RWI - Leibniz Institute for Economic Research
Higher fuel prices encourage modal shift towards cycling in urban areas
A rise in fuel prices by one euro would increase the use of bicycles in private households by 14.4 percentage points, but only in urban areas. In rural areas, however, no significant effect is to be expected. This is one of the central findings of a recent RWI study, which is based on some 16,300 observations on the mobility behavior of German households between 1999 and 2013.
Cycling is an important part of a sustainable transport policy. In a recent study, the RWI Leibniz Institute for Economic Research has therefore dealt with the question of how to further strengthen bicycle use in private households.
Bike paths are positively correlated with the probability of bicycle use
One of the main findings of the study is that in urban areas an 1 euro increase in fuel prices is associated with a 14.4 percentage point increase in the probability of bicycle use. In rural regions, the modal shift would not change significantly towards the bicycle. One reason for this is probably the fact that the distances are larger there. Another important result shows that the number of kilometers traveled by bike is also statistically significantly higher as the cycle paths extent increases.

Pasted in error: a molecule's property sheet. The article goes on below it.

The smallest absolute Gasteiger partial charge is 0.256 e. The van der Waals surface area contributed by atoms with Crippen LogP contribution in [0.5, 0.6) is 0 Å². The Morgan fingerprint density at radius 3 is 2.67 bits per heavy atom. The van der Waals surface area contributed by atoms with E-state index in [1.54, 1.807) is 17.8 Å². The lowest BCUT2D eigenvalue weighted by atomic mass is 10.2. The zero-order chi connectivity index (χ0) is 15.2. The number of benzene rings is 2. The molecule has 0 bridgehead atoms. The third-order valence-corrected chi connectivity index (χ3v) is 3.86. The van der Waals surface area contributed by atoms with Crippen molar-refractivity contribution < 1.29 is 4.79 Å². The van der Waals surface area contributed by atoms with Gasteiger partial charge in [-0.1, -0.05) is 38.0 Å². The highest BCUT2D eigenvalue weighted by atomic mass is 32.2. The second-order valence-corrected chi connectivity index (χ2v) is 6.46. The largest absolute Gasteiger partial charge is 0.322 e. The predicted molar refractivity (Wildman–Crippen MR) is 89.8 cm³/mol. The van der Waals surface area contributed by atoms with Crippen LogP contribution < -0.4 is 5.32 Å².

Policy should further increase fuel taxes to promote the modal shift towards cycling
This would not only push car drivers to use a bicycle, but also lead to additional tax revenues.
Ecological and social benefits through more cycling
Switching from a car to a bicycle brings many advantages both ecologically and socially: less air pollution, less greenhouse gases, less noise, less traffic congestion. Cycling also contributes to improving health and increases mobility. It is hence not surprising that the Federal Government has the goal to increase the share of bicycle use from today's 10 percent to 15 percent by 2020, which is ambitious considering the fact that the total distance covered by bike between 2000 and 2012 has already increased by almost 50 percent.
The primary data source used in the research covers the 1999-2013 waves of the German Mobility Panel (MOP), a representative multi-year travel survey financed by the German Federal Ministry of Transport and Digital Infrastructure.